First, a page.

This post and the previous one are quite different from the customary fare of TRAVELS IN AFRICA.  No photos, my apologies for that.  The posts concern contacts with two unusual white women who were serving as elected officials in a country where the black majority had finally come to power.

First the back story.

After almost 30 years Donanne and I returned to South Africa, a country I had covered as a correspondent for The Christian Science Monitor.   Though no longer a reporter, the journalistic habits revived with opportunities to chat with two unusual people: Dene Smuts, a member of Parliament (see the South Africa archive), and Gillian Noyce, an old friend then serving as a councilor in the Durban municipal government.  They were both – extraordinarily – white women elected as post-apartheid officeholders.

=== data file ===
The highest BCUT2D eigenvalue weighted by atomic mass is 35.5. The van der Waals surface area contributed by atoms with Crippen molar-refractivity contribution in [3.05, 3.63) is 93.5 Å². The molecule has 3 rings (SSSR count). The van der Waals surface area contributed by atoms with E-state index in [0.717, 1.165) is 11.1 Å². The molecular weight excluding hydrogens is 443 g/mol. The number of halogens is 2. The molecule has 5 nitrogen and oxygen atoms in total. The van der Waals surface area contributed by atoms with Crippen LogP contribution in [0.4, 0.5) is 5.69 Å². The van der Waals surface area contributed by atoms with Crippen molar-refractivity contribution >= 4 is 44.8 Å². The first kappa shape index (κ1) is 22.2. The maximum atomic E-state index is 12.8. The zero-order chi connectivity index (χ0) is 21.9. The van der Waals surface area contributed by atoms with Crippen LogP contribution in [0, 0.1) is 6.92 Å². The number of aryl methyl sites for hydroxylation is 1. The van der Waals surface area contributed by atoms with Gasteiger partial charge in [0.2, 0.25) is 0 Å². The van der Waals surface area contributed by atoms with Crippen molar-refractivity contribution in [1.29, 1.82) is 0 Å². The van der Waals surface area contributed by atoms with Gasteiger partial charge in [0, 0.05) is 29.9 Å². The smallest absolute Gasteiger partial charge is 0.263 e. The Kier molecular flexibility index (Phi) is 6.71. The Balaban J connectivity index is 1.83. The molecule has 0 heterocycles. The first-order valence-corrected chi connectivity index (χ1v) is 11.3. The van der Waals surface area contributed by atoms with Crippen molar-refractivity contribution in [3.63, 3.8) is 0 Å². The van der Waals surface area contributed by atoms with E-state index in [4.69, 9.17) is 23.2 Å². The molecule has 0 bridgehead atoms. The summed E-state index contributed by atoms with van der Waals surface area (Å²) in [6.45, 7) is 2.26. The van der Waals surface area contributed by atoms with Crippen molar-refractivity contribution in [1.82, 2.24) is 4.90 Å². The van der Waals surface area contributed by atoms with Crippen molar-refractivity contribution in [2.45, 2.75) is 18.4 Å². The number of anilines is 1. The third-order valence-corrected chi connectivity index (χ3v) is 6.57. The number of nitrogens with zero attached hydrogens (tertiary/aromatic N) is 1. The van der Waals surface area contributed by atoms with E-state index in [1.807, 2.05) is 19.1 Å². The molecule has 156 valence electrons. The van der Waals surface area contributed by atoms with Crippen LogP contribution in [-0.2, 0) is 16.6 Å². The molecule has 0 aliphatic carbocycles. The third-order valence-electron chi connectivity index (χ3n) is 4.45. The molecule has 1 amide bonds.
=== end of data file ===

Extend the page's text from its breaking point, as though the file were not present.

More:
The second post starts with the background and observations of Jill Noyce.

Six weeks later Donanne and I arrived in Durban – Paul and Bill had gone back to the States – to stay a week with Gillian and Michael Noyce.  We had first known the Noyces in Boston some 30 years before when Michael was getting professional engineering experience in the Boston area.  Later we had visited them when I was covering Rhodesia (as it was then called); our sons had been born within months of one another.  Year-end letters in the ‘90s had made us aware that Jill was exploring ways for whites and blacks to get to know one another, to obtain experience in talking to one another.   Now she was an elected member of the Durban municipality.